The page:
The Center of the World

Kabul, Afghanistan

As the war in Afghanistan winds down I have a theory. This is that the village of Bagram, some thirty miles north of Kabul, may be the center of the world. In an earlier piece I wrote that on October 31 I had stood in the ruined control tower of the Bagram air base and watched as US B-52s began their first day of pulverizing carpet-bombing attacks on Taliban lines on the perimeters of the base.1 At the time I thought there was something spooky about this. After all, the base had been constructed with Soviet money during the 1950s, and had then been the center from which the Soviet Union had run most of its air war during its occupation of the country from 1979 to 1989. The Soviets had full and murderous command of the air until the US supplied the Afghan Islamist Mujahideen with Stinger missiles, which utterly changed the strategic situation, hastening the Soviet retreat from the country and, in no small measure, contributing to the collapse of communism and the Soviet Empire. Strewn around the air base is the detritus of that war, rusting old MiG fighters and long-dead tanks.

On November 26, almost two weeks after the fall of Kabul to Northern Alliance forces, I came back to Bagram. We drove north from Kabul and, as we passed the area that I had earlier watched being bombed, we saw the incinerated remains of the Taliban’s tanks and vehicles, which had, a couple of weeks before, been on the front line. But, in the view of the Taliban and Osama bin Laden and his followers, this hadn’t just been any old front line. It was the front line in their very own clash of civilizations, of their brand of fundamentalist Islam against, as they call us, “the Crusaders and the Jews” and so on.

I knew of course that since the collapse of the Taliban in the north, one hundred or so British Special Forces had arrived in Bagram, along with some Americans. This seemed to reinforce my theory that Bagram is the epicenter of world history. In November 1841, a British imperial force had been annihilated in the next-door village of Charikar, but the following year the British returned. They flattened Kabul’s bazaar, went on a killing, looting, and raping spree in another nearby village called Istalif, flattened parts of Charikar, and then beat a hasty retreat back to British India.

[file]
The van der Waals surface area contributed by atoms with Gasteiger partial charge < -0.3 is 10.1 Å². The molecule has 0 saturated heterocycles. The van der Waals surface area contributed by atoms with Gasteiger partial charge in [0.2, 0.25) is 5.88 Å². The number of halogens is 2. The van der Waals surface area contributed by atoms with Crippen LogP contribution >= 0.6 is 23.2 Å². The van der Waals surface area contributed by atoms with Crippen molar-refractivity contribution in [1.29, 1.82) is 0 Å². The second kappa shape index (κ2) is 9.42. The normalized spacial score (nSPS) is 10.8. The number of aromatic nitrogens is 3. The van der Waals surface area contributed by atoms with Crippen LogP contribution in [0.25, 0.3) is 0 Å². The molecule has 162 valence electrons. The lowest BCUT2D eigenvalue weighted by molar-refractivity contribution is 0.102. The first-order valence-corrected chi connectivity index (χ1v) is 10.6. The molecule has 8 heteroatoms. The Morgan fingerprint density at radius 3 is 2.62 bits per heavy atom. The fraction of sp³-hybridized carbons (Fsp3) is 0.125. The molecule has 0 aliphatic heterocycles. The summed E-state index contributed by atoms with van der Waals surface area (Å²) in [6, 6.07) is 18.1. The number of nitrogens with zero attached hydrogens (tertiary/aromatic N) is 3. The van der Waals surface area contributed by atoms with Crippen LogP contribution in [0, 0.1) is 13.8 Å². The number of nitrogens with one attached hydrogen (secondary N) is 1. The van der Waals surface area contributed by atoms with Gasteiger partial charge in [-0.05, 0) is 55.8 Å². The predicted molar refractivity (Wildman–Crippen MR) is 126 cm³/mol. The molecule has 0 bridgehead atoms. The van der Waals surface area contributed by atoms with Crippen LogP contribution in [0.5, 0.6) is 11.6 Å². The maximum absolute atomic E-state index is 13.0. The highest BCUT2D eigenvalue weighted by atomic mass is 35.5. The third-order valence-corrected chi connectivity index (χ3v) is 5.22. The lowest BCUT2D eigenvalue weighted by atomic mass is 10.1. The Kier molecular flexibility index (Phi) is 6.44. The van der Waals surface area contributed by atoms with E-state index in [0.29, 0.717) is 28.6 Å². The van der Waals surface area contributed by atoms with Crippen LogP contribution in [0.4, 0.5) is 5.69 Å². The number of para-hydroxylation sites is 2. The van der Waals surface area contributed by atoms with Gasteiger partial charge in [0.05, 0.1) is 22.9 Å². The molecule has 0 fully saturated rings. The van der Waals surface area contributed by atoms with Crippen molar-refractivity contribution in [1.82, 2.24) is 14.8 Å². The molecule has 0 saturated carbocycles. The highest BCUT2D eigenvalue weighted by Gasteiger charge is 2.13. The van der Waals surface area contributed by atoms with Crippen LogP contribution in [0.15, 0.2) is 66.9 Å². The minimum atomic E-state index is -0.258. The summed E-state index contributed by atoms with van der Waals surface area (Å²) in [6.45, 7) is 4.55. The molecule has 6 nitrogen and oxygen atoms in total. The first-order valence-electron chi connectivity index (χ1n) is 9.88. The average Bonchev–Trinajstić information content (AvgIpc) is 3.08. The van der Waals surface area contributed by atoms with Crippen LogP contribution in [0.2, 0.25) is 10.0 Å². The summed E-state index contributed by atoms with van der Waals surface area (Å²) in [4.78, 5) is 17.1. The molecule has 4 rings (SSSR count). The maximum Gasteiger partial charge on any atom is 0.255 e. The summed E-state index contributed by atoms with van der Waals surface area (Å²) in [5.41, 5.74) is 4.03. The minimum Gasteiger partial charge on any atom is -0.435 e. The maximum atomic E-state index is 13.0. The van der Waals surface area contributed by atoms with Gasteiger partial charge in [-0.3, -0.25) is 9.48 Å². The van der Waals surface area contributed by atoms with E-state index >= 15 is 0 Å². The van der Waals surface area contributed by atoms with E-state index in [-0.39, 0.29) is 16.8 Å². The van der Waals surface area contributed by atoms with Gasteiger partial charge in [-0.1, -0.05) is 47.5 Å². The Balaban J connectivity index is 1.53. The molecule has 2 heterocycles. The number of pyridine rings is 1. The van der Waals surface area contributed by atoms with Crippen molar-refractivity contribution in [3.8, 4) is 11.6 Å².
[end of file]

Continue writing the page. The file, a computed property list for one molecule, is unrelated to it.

On the runway on November 26 was a large Russian cargo plane. Next to it was a column of Russians dressed in blue uniforms with military vehicles—being greeted by, yes, American Special Forces. Officially, the Russians, who flew in twelve cargo loads of equipment that day, were back as part of Russia’s contribution to the mounting humanitarian aid mission to Afghanistan. But if this is a clash of civilizations, and Bagram is the epicenter, then the Russians are surely laughing at this particular twist of fate. In the battle against…

This is exclusive content for subscribers only.
Get unlimited access to The New York Review for just $1 an issue!

View Offer

Continue reading this article, and thousands more from our archive, for the low introductory rate of just $1 an issue. Choose a Print, Digital, or All Access subscription.

If you are already a subscriber, please be sure you are logged in to your account.